With the relase of Android 2 and all the great media exposure that Verizon is giving the Droid (to be released on Friday, 11/6/2009), the open source Android OS for smart phones and gadgets is growing in popularity.
The last time my best friend Bill and I got together he was still showing off his new Apple gizmo. It isn't an iPhone, but is a PDA with all sorts of extra features, including the ability to do same very cool games. However, as we discussed all of what is going on in the small device technology circle, he pointed out every single reason that he didn't like certain things about it. These are the very same reasons that Verizon has jumped on the wagon with their new Droid model, as pointed out very handily in their commercials...
...have a keyboard.
...run apps simultaneously (multitask).
...take 5 megapixel photos.
...take night shots.
...allow open development.
...have interchangeable batteries.
It's a very simple, matter-of-fact, tech-oriented commercial that hit on every one of Bill's complaints (although he was complaining that it didn't have a camera, not about the photo resolution or the inability to take night shots).
Of course, one has to remember that there is no AT&T access anywhere in our area. I don't think there are any bars available anywhere in our state of South Dakota. Which is why Bill chose the PDA. But Sprint, Verizon and Alltel are all available throughout the state. Which is why grabbing an iPhone will really be a huge hassle anywhere in this area until AT&T takes possesion of the Alltel cell towers (this is a whole 'nother story, but when Verison bout Alltel, AT&T won the cell towers by getting Verison declared a monopoly).
Funny as it is, the popularity of Google's Android powered gadgets, as well as the Blackberry, seem to be driven by the popularity of the iPhone we can't buy or even use if we had one. These things appear to be headed to take over the technology sector soon, just as I understand that they already have in Asia and Europe.
I have ben drooling since I saw the iPhone. The fact is, I can't buy one in this area, yet. But according to Bill, you would have to jail-break the unit in order to use different software for it. Apple acts as a clearing house for everything using the Apple App Store.
As I am really into using well programmed open source software, I find this appalling. Apple has to have their hand in the pocket of every single development, which only increases development costs.
Well, the Android apparently has over 100,000 software applications and utilities on it already. Comparatively, I just hear Apple claiming to have 85,000 applications available. There are plenty more, but they are awaiting licensing approval from Apple.
So even though Apple is making money hand over fist on the iPhone and all of its proprietary little gadgets, it is also creating its own little bottleneck so that the device can't be as versatile.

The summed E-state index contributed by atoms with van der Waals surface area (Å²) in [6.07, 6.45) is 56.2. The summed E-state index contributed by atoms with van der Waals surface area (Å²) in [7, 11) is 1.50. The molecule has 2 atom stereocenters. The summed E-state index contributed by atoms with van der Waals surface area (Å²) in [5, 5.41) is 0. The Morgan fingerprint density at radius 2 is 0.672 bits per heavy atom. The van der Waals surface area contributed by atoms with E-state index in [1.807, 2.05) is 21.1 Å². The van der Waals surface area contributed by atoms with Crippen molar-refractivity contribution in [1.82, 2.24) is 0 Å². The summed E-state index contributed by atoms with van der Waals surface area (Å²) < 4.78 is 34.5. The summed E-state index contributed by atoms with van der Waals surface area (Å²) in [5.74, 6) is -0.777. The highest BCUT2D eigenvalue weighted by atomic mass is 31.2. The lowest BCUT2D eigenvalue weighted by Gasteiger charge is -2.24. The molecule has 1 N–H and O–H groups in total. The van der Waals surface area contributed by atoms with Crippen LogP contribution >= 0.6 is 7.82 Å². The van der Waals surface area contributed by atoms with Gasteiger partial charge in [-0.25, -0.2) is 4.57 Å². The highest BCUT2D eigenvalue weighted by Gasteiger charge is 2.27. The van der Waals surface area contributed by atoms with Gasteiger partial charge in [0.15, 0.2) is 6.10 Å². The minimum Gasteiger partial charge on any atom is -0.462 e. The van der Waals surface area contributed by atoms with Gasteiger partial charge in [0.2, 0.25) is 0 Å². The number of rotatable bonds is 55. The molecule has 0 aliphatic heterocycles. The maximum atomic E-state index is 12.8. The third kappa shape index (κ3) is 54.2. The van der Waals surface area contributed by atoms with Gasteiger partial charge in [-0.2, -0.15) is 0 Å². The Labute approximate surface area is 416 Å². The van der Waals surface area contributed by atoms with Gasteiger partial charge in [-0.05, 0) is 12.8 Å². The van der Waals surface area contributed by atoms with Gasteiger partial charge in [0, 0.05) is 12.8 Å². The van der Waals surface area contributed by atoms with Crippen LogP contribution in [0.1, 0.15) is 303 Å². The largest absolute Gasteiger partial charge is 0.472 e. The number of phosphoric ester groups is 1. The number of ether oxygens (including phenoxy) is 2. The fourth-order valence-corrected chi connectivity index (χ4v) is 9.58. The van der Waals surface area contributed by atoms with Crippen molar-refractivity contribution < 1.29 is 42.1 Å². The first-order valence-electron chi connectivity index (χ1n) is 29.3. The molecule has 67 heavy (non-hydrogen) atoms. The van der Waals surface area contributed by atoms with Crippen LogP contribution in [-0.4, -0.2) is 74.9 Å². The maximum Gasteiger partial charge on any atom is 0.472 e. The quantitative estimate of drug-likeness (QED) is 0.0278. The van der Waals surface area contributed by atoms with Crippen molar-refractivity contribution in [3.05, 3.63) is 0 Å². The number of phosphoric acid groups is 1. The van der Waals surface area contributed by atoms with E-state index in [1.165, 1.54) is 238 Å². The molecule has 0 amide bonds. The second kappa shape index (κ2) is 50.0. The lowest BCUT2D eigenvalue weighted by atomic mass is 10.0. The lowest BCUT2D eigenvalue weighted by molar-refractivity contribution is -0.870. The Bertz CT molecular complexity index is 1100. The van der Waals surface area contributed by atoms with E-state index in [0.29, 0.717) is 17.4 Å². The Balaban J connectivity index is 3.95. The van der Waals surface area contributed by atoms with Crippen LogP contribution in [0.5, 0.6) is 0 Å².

Apple engineered its little devices with a proprietary battery replacement system, too. They require that you bring the unit into the shop so that they can service it and charge a premium for the service. In a way, this is like that old tale about how industry used to engineer their components to break once off of warranty. It's just plain evil to not allow the consumer to change the battery on these things.
In the meantime, smart phones and PDAs are more popular than ever. Android, Blackberry and Palm are offering systems that seem to make the iPhone look old and dated, now.
So now I can't wait to get my own Android 2 based smartphone. I just love the fact that I might be able to write my own games or widgets for it, because its open source. I also just need it to design web stuff for phones.
Part of the problem I am running into though, is that I pay for internet access at home, and I have another little Redwood Wireless USB modem that I use for my laptop when I am out and about (possibly showing potential web design clients some of my work or taking photographs of Sioux Falls). I just can't see spending another couple hundred bucks on a smartphone and having to pay a ridiculous monthly contract to get it working with internet access. On top of that I won't not be able to access the internet through my computer by using the phone? And if I have to buy some other device to log onto the net wirelessly anywhere outside of Sioux Falls are they going to make me setup a separate account for each device (it appears so when you look at this stuff at Best Buy).
So yes, Android 2 and other smart phones are growing in popularity. But I have no idea when I might be able to get one of my own. It seems that my pay-as-you-go Tracfone is all I can afford, and that only costs me about $120.00/year.
I sure wish this economy would turn around, though. This is the time businesses need to advertise and market themselves. Unfortunately, no one seems to need me to put up a new website or design a new logo/ad for them.